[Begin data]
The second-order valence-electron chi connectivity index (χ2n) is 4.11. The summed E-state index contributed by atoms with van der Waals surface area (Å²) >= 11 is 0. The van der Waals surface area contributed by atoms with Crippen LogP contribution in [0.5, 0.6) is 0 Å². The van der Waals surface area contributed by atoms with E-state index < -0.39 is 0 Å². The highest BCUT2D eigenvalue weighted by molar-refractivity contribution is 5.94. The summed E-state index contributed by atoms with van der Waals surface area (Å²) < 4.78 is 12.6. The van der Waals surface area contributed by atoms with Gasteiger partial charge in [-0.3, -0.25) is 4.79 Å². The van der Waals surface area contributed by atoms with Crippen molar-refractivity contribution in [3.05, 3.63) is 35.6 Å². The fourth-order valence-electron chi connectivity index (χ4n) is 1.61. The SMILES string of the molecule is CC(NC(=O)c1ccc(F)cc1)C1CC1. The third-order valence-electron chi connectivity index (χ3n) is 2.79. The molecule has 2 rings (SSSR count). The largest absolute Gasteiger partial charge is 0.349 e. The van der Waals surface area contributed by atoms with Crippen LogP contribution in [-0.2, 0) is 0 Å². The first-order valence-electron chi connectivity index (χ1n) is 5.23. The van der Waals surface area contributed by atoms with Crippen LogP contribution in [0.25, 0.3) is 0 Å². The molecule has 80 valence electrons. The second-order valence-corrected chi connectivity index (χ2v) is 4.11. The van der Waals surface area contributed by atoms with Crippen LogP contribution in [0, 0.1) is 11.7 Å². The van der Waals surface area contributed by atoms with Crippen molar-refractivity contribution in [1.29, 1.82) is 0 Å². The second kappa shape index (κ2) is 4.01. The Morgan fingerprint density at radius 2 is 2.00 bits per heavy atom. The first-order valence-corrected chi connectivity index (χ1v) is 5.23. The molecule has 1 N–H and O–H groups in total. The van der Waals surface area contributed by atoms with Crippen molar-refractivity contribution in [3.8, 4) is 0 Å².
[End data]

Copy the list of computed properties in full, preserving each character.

The second-order valence-electron chi connectivity index (χ2n) is 4.11. The summed E-state index contributed by atoms with van der Waals surface area (Å²) >= 11 is 0. The van der Waals surface area contributed by atoms with Crippen LogP contribution in [0.5, 0.6) is 0 Å². The van der Waals surface area contributed by atoms with E-state index < -0.39 is 0 Å². The highest BCUT2D eigenvalue weighted by molar-refractivity contribution is 5.94. The summed E-state index contributed by atoms with van der Waals surface area (Å²) < 4.78 is 12.6. The van der Waals surface area contributed by atoms with Gasteiger partial charge in [-0.3, -0.25) is 4.79 Å². The van der Waals surface area contributed by atoms with Crippen molar-refractivity contribution in [3.05, 3.63) is 35.6 Å². The fourth-order valence-electron chi connectivity index (χ4n) is 1.61. The SMILES string of the molecule is CC(NC(=O)c1ccc(F)cc1)C1CC1. The third-order valence-electron chi connectivity index (χ3n) is 2.79. The molecule has 2 rings (SSSR count). The largest absolute Gasteiger partial charge is 0.349 e. The van der Waals surface area contributed by atoms with Crippen LogP contribution in [-0.2, 0) is 0 Å². The first-order valence-electron chi connectivity index (χ1n) is 5.23. The van der Waals surface area contributed by atoms with Crippen LogP contribution in [0.25, 0.3) is 0 Å². The molecule has 80 valence electrons. The second-order valence-corrected chi connectivity index (χ2v) is 4.11. The van der Waals surface area contributed by atoms with Crippen LogP contribution in [0, 0.1) is 11.7 Å². The van der Waals surface area contributed by atoms with Crippen molar-refractivity contribution in [1.29, 1.82) is 0 Å². The second kappa shape index (κ2) is 4.01. The Morgan fingerprint density at radius 2 is 2.00 bits per heavy atom. The first-order valence-corrected chi connectivity index (χ1v) is 5.23. The molecule has 1 N–H and O–H groups in total. The van der Waals surface area contributed by atoms with Crippen molar-refractivity contribution in [3.8, 4) is 0 Å².